Performance Appraisals: Montana
Federal law and guidance on this subject should be reviewed together with this section.
Authors: Jason Ritchie and William Dabney, Holland & Hart LLP
- Generally, Montana law does not restrict private communications involving opinions, such as performance appraisals, particularly when those communications are kept confidential between management and the employee. See Employer Liability Regarding Performance Appraisals.
- Montana requires that employers have good cause to terminate employees under the Montana Wrongful Discharge Act. Performance appraisals can play a crucial role in defending wrongful discharge claims. See Wrongful Discharge Claims.
- Employees may file claims based on defamation, invasion of privacy and negligent or intentional infliction of emotional distress in Montana, in which performance appraisals could be used as evidence. See Common Law Claims.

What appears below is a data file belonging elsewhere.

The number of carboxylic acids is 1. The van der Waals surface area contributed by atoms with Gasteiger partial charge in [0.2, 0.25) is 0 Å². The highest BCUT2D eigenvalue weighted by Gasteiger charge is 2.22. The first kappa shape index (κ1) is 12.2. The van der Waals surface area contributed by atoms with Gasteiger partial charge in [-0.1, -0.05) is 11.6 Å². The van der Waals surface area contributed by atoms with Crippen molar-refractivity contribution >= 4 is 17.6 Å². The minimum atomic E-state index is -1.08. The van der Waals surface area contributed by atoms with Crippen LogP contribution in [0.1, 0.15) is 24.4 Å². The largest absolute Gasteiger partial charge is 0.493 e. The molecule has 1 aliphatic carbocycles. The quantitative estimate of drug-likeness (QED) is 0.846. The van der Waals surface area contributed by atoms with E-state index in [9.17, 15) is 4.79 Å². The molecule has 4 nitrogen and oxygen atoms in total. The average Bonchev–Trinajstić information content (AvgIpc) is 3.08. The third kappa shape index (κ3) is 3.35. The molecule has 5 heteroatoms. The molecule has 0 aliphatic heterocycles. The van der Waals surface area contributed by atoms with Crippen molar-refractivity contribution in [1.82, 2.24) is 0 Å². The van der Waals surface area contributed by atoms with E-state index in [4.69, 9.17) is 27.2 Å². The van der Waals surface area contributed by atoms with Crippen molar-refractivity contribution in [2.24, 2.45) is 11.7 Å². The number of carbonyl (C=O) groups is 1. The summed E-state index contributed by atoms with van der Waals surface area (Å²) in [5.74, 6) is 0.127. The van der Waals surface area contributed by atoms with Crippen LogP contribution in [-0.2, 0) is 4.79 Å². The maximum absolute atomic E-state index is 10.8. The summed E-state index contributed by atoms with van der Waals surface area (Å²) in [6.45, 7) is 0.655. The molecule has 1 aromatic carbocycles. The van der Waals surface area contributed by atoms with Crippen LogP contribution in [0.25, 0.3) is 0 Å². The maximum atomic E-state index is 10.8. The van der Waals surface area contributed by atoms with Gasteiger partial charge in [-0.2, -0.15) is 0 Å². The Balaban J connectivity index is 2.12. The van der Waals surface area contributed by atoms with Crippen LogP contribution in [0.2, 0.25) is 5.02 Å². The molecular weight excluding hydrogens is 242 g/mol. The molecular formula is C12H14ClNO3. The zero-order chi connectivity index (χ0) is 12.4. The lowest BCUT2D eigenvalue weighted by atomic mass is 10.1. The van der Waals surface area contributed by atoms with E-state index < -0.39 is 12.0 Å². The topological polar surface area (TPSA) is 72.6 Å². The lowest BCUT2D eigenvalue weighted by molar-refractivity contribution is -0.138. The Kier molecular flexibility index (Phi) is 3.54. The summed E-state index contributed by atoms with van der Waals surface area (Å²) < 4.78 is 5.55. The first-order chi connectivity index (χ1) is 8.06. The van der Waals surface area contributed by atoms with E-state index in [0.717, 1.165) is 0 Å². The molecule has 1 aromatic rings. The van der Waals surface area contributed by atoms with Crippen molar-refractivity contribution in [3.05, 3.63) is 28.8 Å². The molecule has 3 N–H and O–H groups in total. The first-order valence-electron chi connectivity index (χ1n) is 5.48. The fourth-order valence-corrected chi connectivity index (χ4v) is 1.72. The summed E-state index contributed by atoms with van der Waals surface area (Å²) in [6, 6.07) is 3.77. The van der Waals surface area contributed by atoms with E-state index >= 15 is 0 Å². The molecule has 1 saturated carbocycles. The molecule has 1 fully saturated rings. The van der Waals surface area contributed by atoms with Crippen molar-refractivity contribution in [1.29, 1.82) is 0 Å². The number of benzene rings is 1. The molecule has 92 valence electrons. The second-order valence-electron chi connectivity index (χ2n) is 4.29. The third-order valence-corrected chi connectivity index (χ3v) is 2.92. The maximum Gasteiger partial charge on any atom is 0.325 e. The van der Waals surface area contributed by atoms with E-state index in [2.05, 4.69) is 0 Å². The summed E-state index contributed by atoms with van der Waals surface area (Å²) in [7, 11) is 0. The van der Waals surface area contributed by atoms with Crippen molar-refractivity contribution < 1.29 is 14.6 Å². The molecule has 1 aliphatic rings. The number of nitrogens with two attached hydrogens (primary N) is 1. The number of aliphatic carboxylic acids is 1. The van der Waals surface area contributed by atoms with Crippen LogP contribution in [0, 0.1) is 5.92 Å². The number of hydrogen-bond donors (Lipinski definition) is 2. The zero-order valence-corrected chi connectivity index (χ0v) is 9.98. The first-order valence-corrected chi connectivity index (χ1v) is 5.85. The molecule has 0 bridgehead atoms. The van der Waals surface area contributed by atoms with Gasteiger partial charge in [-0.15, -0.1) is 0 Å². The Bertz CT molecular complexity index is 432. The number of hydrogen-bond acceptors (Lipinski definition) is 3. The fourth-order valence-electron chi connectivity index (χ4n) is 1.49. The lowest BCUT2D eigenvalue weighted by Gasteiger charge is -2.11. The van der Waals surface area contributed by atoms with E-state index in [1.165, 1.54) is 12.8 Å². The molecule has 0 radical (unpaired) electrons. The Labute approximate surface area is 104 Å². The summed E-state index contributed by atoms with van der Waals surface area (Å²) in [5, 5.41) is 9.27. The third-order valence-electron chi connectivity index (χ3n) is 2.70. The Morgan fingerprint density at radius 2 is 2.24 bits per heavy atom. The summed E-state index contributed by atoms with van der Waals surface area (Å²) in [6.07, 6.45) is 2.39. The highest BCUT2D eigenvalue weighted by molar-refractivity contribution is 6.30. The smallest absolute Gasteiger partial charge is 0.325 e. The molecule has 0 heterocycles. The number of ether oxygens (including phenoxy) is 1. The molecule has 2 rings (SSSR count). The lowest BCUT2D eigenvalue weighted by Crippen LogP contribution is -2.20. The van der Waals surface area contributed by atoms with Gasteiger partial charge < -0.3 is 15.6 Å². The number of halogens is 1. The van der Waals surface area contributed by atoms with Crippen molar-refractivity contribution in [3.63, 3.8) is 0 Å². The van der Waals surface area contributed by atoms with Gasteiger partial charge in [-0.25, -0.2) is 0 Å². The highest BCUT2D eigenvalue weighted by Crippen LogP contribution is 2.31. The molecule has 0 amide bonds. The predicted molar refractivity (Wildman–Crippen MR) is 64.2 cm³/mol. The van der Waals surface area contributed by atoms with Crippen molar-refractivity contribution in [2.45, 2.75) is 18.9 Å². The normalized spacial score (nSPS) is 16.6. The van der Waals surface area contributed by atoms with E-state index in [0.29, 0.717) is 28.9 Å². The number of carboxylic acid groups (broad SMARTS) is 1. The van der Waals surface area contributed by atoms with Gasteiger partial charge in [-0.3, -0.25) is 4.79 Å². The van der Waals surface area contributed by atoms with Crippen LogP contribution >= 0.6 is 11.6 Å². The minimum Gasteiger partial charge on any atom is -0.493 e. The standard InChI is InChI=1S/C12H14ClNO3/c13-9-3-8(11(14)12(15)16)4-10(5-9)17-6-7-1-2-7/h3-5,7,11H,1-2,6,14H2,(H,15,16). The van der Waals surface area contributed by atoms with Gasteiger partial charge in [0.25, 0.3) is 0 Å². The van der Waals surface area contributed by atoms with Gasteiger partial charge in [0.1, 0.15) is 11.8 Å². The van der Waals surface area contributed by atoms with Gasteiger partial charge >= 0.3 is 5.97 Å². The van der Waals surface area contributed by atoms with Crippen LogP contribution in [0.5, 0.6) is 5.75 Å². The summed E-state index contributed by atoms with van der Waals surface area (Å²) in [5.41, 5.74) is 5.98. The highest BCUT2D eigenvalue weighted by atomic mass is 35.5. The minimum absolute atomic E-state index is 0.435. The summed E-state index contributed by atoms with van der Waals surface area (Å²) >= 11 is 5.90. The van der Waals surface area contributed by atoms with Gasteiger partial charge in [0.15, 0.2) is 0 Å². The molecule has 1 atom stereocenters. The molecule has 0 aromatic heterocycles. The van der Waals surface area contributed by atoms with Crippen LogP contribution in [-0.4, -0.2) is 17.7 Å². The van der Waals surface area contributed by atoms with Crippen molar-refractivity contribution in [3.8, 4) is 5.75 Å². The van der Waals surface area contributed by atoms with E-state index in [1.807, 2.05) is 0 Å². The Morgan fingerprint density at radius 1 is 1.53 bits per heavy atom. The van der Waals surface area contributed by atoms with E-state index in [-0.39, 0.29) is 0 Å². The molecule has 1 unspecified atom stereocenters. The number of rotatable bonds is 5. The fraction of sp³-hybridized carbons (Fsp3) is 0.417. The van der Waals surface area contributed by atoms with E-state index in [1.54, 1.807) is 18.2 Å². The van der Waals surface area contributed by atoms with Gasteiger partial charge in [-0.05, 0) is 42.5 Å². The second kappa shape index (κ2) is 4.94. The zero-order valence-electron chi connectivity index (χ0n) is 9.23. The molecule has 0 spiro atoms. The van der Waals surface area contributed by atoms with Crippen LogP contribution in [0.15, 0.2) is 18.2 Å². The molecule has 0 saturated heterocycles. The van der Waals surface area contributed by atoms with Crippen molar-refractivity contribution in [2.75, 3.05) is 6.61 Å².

- Montana law allows individuals to bring claims for negligent hiring, retention and supervision by third parties, in which performance appraisals could prove probative. See Negligent Retention and Supervision.
- Montana does not provide broad protection for employers who provide information about an employee to prospective employers. See Employer References.
- Montana has laws requiring equal pay for equal work, as well as laws prohibiting employment discrimination on the basis of age, race, color, national origin, religion, creed, disability, marital status, sex and pregnancy or maternity. These employee protections should be kept in mind when evaluating job performance. See Performance Appraisals and Discrimination.
- Potential retaliation issues may exist if an employee received a poor performance review after he or she has engaged in a protected activity under Montana law. See Performance Appraisals and Retaliation.